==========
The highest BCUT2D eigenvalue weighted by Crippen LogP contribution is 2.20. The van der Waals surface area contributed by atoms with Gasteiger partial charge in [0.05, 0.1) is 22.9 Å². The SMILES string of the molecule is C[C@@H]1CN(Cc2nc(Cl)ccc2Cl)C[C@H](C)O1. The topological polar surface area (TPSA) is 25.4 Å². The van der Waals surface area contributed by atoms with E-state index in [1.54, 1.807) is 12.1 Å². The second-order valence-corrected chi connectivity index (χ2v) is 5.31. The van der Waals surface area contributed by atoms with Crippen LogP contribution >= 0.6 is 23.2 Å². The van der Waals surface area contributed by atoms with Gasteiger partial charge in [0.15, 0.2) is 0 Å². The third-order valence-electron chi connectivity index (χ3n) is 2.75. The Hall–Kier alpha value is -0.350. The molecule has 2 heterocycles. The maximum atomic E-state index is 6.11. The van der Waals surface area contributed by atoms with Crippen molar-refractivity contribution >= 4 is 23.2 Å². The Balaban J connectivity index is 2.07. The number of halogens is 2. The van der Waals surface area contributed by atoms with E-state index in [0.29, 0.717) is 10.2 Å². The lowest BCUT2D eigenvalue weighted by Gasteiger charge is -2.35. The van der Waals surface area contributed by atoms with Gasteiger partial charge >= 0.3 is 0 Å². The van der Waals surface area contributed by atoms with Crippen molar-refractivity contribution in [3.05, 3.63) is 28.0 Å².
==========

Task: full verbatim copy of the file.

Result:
The highest BCUT2D eigenvalue weighted by Crippen LogP contribution is 2.20. The van der Waals surface area contributed by atoms with Gasteiger partial charge in [0.05, 0.1) is 22.9 Å². The SMILES string of the molecule is C[C@@H]1CN(Cc2nc(Cl)ccc2Cl)C[C@H](C)O1. The topological polar surface area (TPSA) is 25.4 Å². The van der Waals surface area contributed by atoms with E-state index in [1.54, 1.807) is 12.1 Å². The second-order valence-corrected chi connectivity index (χ2v) is 5.31. The van der Waals surface area contributed by atoms with Crippen LogP contribution >= 0.6 is 23.2 Å². The van der Waals surface area contributed by atoms with Gasteiger partial charge in [0.15, 0.2) is 0 Å². The third-order valence-electron chi connectivity index (χ3n) is 2.75. The Hall–Kier alpha value is -0.350. The molecule has 2 heterocycles. The maximum atomic E-state index is 6.11. The van der Waals surface area contributed by atoms with Crippen molar-refractivity contribution >= 4 is 23.2 Å². The Balaban J connectivity index is 2.07. The number of halogens is 2. The van der Waals surface area contributed by atoms with E-state index in [0.29, 0.717) is 10.2 Å². The lowest BCUT2D eigenvalue weighted by Gasteiger charge is -2.35. The van der Waals surface area contributed by atoms with Gasteiger partial charge >= 0.3 is 0 Å². The van der Waals surface area contributed by atoms with Crippen molar-refractivity contribution in [3.05, 3.63) is 28.0 Å².